Here’s a couple of figures I scratched up recently for my This is Not a Test Peacekeeper warband. First is a flame thrower unit, because nothing keeps the peace like the threat of being swiftly barbecued. He’s made from a mix of Pig Iron Kolony Militia and Kolony Rebel parts. The flamethrower tanks are from a Games Workshop Cadian sprue, with the garish skull and crossbones carefully trimmed off both tanks. Fortunately the back armor of Kolony figures works well with the GW Cadian parts, and they fit nicely together with some minor filing to remove some detail from the Pig Iron figure. A bit of greenstuff piping, a paperclip and a small length of aluminium rod make up the rest of the flamethrower. The plan is to paint that last couple of mm of the paperclip as an ignition flame. I might put a small band of greenstuff around the end of the paperclip to indicate the pipe end as well.

The second scratch build, is your typical dirty sniper figure. The base is a Pig Iron figure who was holding a futuristic SMG weapon at a jaunty angle. There were only two simple bits of work required to convert him into a sniper. The gun scope is built from a bit of garden wire and two bits of carefully filed aluminium pipe. The SMG barrel was extended and silenced with a bit of paperclip and another piece of aluminium tube. Paperclips are excellent for this sort of work as the wire they’re made from is very robust, and won’t bend easily during handling.

Review: Genestealer Neophyte Hybrids Magnetised

The Warhammer 40K Genestealer Cult army came out late 2016, and just before Christmas I cracked and picked up a box of the “Genestealer Cults Neophyte Hybrids” from Mighty Ape. Here’s a quick review of these figures now I’ve finished assembling and basing them.

In the box:

There’s 10 plastic figures (torsos and legs) on two sprues with a variety of heads and several different weapon options for each figure. You’ve got a leader figure, a cult icon carrier, two heavy weapons figures (with three weapon options), two special weapons figures (with three weapon options), two “3rd generation” hybrids and two “4th generation” hybrids in the box. Legs and torsos are largely interchangeable, but certain weapon options only work with certain torsos due to annoying (and probably deliberate) differences in shoulder width between the “3rd generation” hybrids, the heavy weapon figures and everybody else.

The weapons choices are great! For heavies you’ve got a big old mining laser, a heavy stubber and something called seismic cannon. For specialist weapons you’ve got the classic flamer, grenade launcher or webber. Everybody else gets a choice of autogun or a shotgun of some kind.

There’s also a clear set of instructions for assembling the figures in the box, which is very handy, particularly for choosing weapon options. There’s also plain GW bases for everybody, including a couple of larger bases for the heavies. The bases you see in the post photos are from Micro Art Studio.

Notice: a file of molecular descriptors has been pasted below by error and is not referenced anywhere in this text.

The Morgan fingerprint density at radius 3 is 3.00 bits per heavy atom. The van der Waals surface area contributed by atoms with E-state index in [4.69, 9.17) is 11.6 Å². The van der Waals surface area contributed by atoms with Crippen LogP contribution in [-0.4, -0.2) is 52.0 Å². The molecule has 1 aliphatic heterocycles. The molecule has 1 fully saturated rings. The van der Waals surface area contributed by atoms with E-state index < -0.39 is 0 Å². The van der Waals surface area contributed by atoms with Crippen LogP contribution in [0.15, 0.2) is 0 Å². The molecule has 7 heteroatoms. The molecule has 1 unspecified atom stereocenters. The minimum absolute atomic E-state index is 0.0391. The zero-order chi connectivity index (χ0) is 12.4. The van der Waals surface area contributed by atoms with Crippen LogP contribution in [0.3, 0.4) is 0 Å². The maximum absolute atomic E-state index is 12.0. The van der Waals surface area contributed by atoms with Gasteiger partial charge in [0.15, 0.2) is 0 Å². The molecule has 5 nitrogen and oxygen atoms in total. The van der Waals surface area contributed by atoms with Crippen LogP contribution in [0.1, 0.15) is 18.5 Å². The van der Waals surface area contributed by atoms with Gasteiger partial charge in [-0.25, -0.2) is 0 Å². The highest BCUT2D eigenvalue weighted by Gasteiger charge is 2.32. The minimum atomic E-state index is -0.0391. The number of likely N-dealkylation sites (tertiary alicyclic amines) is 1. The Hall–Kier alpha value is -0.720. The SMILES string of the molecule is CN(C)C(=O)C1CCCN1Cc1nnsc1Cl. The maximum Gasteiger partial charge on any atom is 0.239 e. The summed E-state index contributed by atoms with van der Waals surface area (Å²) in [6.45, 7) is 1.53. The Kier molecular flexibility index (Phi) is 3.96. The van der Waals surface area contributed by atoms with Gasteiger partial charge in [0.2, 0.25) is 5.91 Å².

Cost in New Zealand:

Yeah, Middle Earth tax as usual from Games Workshop so you’ll be paying around $7.50 per plastic figure, plus shipping. As usual GW’s local prices made me prevaricate before buying the box, but I caved eventually and don’t have any regrets.

The Hybrids:

This box is a great return to form for GW in my opinion. Highly detailed plastic figures with a plethora of weapon options that are easy to assemble, and have optional heads. The sculpts are sporting lovely looking environmental/mining suits with a nice shoulder/chest piece that looks like it carries some kind of life support, and many mount shoulder lamps. The heads have a mixture of crazy work goggles and breathing apparatus in place too. The heavy weapon guys also get great back packs laden with stuff.

I was initially disappointed with the lack of an pose choices in the box, as each figure goes together in a certain way according to the instruction booklet, but once the torsos are assembled, there’s a nice range of standing, running and braced for firing positions anyway.

Magnetise for effect:

The box contained so many weapon options I refused to be bound by ‘one choice per figure’ as per the instructions. Instead I whipped out the pin vice and a bag of 1x2mm rare earth magnets. The arms are easily wide and deep enough to seat a small magnet in, and the torsos have plenty of space for them too.

I magnetised everybody except the heavy weapon guys – because I made them first before asking myself why I was gluing their arms on permanently. Being able to swap arms really extends the usefulness of this boxed set, and gives each figure a choice of at least two weapons. These guys will be used as a mining crew for This is Not a Test, so it’s nice to have arm swaps between cheaper shotguns and autoguns/assault rifles. The leader’s pistol and melee options can also be spread around between figures as well.

One tip for magnetising the two hand weapons, which come as a weapon and a short ‘arm’ piece, is to magnetise them individually first and then once they’re in place, glue the short arm piece to the gun at the wrist as you would normally. The magnets will hold everything in place while the joint dries, and then with a bit of carefully flexing and sliding you can still swap arm sets easily.